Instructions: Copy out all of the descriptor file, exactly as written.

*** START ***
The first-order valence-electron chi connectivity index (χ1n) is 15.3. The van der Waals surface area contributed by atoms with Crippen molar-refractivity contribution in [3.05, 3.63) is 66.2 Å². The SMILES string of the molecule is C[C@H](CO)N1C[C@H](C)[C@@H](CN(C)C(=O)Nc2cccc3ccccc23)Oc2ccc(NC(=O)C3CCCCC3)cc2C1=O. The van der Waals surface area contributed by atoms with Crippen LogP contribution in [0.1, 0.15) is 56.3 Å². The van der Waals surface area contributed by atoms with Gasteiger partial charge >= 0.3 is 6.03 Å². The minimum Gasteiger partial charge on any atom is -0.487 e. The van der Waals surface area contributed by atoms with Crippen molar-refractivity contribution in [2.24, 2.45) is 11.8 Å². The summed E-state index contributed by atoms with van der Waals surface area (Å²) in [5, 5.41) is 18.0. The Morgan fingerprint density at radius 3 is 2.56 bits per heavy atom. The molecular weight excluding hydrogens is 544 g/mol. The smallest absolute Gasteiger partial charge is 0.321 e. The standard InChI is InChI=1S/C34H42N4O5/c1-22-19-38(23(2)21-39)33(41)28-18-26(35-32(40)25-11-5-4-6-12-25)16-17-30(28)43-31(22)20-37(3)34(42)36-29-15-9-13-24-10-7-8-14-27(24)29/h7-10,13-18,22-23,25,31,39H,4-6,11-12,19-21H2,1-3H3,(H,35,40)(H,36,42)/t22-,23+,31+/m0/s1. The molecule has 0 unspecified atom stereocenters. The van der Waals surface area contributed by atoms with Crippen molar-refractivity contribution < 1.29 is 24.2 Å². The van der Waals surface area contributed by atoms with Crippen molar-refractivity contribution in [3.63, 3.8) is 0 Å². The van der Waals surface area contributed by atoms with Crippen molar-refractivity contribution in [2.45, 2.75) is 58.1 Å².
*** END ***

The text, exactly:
The first-order valence-electron chi connectivity index (χ1n) is 15.3. The van der Waals surface area contributed by atoms with Crippen molar-refractivity contribution in [3.05, 3.63) is 66.2 Å². The SMILES string of the molecule is C[C@H](CO)N1C[C@H](C)[C@@H](CN(C)C(=O)Nc2cccc3ccccc23)Oc2ccc(NC(=O)C3CCCCC3)cc2C1=O. The van der Waals surface area contributed by atoms with Crippen LogP contribution in [0.1, 0.15) is 56.3 Å². The van der Waals surface area contributed by atoms with Gasteiger partial charge >= 0.3 is 6.03 Å². The minimum Gasteiger partial charge on any atom is -0.487 e. The van der Waals surface area contributed by atoms with Crippen molar-refractivity contribution in [2.24, 2.45) is 11.8 Å². The summed E-state index contributed by atoms with van der Waals surface area (Å²) in [5, 5.41) is 18.0. The Morgan fingerprint density at radius 3 is 2.56 bits per heavy atom. The molecular weight excluding hydrogens is 544 g/mol. The smallest absolute Gasteiger partial charge is 0.321 e. The standard InChI is InChI=1S/C34H42N4O5/c1-22-19-38(23(2)21-39)33(41)28-18-26(35-32(40)25-11-5-4-6-12-25)16-17-30(28)43-31(22)20-37(3)34(42)36-29-15-9-13-24-10-7-8-14-27(24)29/h7-10,13-18,22-23,25,31,39H,4-6,11-12,19-21H2,1-3H3,(H,35,40)(H,36,42)/t22-,23+,31+/m0/s1. The molecule has 0 unspecified atom stereocenters. The van der Waals surface area contributed by atoms with Crippen molar-refractivity contribution < 1.29 is 24.2 Å². The van der Waals surface area contributed by atoms with Crippen molar-refractivity contribution in [3.63, 3.8) is 0 Å². The van der Waals surface area contributed by atoms with Crippen molar-refractivity contribution in [2.45, 2.75) is 58.1 Å².